By Agnieszka de Sousa (Bloomberg) — It’s getting more expensive to transport commodities around the world, threatening to squeeze profits for global traders and raise food prices.
The Baltic Dry Index, a benchmark of shipping rates, surged 73 percent in 2017 to a four-year high because of a slowdown in new bulk freight capacity. More than 85 percent of global trade in grains and oilseeds is transported by dry-bulk carriers, according to Rabobank International.
Higher shipping costs will make agriculture goods from farther away less competitive and could push up food prices, the bank said in a report Monday. The United Nations’ Food & Agriculture Organization expects the world food bill to be the second-highest on record this year, driven by more expensive freight and rising demand for foodstuffs.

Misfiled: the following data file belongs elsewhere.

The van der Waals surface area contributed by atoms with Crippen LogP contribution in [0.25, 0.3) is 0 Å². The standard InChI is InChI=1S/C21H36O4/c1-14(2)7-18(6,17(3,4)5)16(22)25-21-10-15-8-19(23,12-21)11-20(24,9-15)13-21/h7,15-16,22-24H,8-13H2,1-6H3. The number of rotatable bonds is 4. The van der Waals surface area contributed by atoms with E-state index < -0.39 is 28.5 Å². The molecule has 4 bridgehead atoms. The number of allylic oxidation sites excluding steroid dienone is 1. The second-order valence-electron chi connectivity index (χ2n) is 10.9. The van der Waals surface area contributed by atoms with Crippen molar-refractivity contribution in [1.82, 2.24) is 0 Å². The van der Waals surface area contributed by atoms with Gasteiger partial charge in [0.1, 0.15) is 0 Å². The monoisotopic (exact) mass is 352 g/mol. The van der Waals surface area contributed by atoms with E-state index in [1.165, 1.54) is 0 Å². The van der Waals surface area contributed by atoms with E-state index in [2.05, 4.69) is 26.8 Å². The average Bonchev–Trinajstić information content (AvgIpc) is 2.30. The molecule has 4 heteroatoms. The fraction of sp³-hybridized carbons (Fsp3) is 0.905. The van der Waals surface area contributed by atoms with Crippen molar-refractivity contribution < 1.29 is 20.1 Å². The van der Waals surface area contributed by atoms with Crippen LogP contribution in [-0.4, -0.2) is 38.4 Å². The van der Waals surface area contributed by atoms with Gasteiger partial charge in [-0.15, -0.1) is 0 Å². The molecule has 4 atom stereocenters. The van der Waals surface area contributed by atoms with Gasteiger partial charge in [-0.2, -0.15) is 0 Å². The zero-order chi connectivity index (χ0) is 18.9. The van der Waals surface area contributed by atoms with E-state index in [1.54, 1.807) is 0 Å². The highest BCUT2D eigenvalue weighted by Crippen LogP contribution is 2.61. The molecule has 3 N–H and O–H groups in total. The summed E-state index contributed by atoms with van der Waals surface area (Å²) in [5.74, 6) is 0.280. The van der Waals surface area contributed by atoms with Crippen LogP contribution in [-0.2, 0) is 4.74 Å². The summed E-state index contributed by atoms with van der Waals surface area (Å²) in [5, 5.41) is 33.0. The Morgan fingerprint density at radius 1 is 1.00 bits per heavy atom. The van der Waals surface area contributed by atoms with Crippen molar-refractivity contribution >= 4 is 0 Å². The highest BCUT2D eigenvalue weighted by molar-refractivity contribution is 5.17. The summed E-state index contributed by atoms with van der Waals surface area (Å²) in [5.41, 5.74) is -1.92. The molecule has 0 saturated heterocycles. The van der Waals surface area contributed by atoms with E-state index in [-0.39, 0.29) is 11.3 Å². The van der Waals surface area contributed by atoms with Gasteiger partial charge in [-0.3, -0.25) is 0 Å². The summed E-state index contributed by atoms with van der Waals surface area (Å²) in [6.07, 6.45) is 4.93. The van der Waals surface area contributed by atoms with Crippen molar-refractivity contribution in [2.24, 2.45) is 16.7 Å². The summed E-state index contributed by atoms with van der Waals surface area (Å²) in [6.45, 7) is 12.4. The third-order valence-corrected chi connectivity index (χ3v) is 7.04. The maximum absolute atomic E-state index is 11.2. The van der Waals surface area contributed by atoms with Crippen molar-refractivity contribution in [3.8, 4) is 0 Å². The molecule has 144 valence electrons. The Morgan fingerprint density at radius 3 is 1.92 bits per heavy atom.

“Higher global freight rates are expected to have an increasing influence on grains and oilseed trade dynamics and trade flows in 2018 as the cost of dry-bulk sea freight increases,” Rabobank said in an emailed statement.
Asia, a major grain importer, will be especially affected because of long distances and reliance on dry-bulk carriers to bring in food staples. Australia’s close position will boost competitiveness in Asian markets, while other suppliers in South America, the U.S. and countries in the Black Sea region face pressure, Rabobank said.
Growth in demand for dry-bulk shippers is likely to surpass supply in the next two years, leading charter rates to rise 10 to 20 percent. Higher oil prices are also making bunker fuel more expensive.
“Importers may also opt to pass the rising freight costs to customers,” Rabobank said. “Consumers should be ready to face increasing food prices.”
© 2017 Bloomberg L.P